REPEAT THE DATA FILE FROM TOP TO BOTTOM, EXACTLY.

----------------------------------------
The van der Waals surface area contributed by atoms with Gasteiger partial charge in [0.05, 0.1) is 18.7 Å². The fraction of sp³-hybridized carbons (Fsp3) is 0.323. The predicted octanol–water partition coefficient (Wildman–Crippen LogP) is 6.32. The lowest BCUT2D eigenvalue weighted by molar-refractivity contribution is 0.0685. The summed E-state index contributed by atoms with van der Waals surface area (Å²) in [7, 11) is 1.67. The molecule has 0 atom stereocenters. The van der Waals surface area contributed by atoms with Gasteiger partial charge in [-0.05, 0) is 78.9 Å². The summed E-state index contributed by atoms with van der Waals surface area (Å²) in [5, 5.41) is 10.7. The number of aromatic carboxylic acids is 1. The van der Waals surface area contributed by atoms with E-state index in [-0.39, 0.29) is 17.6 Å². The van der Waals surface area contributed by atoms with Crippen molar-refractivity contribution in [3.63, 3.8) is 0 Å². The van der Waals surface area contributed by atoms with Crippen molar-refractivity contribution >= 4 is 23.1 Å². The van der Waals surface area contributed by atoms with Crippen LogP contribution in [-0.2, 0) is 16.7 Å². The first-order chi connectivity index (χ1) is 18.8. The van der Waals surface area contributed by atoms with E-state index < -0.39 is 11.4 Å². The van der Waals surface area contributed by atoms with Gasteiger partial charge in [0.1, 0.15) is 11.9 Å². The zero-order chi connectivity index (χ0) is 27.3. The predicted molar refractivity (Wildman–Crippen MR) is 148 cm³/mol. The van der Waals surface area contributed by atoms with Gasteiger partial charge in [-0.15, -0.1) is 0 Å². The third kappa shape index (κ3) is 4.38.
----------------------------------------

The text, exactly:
The van der Waals surface area contributed by atoms with Gasteiger partial charge in [0.05, 0.1) is 18.7 Å². The fraction of sp³-hybridized carbons (Fsp3) is 0.323. The predicted octanol–water partition coefficient (Wildman–Crippen LogP) is 6.32. The lowest BCUT2D eigenvalue weighted by molar-refractivity contribution is 0.0685. The summed E-state index contributed by atoms with van der Waals surface area (Å²) in [7, 11) is 1.67. The molecule has 0 atom stereocenters. The van der Waals surface area contributed by atoms with Gasteiger partial charge in [-0.05, 0) is 78.9 Å². The summed E-state index contributed by atoms with van der Waals surface area (Å²) in [5, 5.41) is 10.7. The number of aromatic carboxylic acids is 1. The van der Waals surface area contributed by atoms with E-state index in [-0.39, 0.29) is 17.6 Å². The van der Waals surface area contributed by atoms with Crippen molar-refractivity contribution in [3.63, 3.8) is 0 Å². The van der Waals surface area contributed by atoms with Crippen molar-refractivity contribution >= 4 is 23.1 Å². The van der Waals surface area contributed by atoms with Crippen LogP contribution in [-0.2, 0) is 16.7 Å². The first-order chi connectivity index (χ1) is 18.8. The van der Waals surface area contributed by atoms with E-state index < -0.39 is 11.4 Å². The van der Waals surface area contributed by atoms with Gasteiger partial charge in [0.1, 0.15) is 11.9 Å². The zero-order chi connectivity index (χ0) is 27.3. The predicted molar refractivity (Wildman–Crippen MR) is 148 cm³/mol. The van der Waals surface area contributed by atoms with Gasteiger partial charge in [-0.15, -0.1) is 0 Å². The third kappa shape index (κ3) is 4.38.